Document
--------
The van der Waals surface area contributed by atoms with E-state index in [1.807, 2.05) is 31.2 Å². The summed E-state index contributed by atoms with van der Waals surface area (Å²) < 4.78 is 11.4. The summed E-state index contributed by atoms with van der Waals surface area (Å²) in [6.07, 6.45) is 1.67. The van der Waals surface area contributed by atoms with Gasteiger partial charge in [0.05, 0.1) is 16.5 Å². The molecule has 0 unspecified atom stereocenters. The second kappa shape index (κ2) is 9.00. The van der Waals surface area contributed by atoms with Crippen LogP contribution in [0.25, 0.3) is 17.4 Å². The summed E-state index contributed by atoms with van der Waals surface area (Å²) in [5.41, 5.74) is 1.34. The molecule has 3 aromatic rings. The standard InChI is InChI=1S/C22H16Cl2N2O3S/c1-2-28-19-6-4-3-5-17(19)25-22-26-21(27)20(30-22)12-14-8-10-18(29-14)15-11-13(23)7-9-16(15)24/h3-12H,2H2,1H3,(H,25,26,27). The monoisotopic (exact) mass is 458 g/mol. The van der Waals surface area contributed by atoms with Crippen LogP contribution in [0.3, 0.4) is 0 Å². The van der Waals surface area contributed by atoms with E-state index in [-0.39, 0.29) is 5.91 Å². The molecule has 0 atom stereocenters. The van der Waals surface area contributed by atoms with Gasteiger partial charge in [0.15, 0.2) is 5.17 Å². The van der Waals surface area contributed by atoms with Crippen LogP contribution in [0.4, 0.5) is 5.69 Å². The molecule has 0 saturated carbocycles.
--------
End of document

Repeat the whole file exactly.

The van der Waals surface area contributed by atoms with E-state index in [1.807, 2.05) is 31.2 Å². The summed E-state index contributed by atoms with van der Waals surface area (Å²) < 4.78 is 11.4. The summed E-state index contributed by atoms with van der Waals surface area (Å²) in [6.07, 6.45) is 1.67. The van der Waals surface area contributed by atoms with Gasteiger partial charge in [0.05, 0.1) is 16.5 Å². The molecule has 0 unspecified atom stereocenters. The second kappa shape index (κ2) is 9.00. The van der Waals surface area contributed by atoms with Crippen LogP contribution in [0.25, 0.3) is 17.4 Å². The summed E-state index contributed by atoms with van der Waals surface area (Å²) in [5.41, 5.74) is 1.34. The molecule has 3 aromatic rings. The standard InChI is InChI=1S/C22H16Cl2N2O3S/c1-2-28-19-6-4-3-5-17(19)25-22-26-21(27)20(30-22)12-14-8-10-18(29-14)15-11-13(23)7-9-16(15)24/h3-12H,2H2,1H3,(H,25,26,27). The monoisotopic (exact) mass is 458 g/mol. The van der Waals surface area contributed by atoms with Crippen LogP contribution in [0.3, 0.4) is 0 Å². The van der Waals surface area contributed by atoms with E-state index in [-0.39, 0.29) is 5.91 Å². The molecule has 0 atom stereocenters. The van der Waals surface area contributed by atoms with Gasteiger partial charge in [0.15, 0.2) is 5.17 Å². The van der Waals surface area contributed by atoms with Crippen LogP contribution in [0.4, 0.5) is 5.69 Å². The molecule has 0 saturated carbocycles.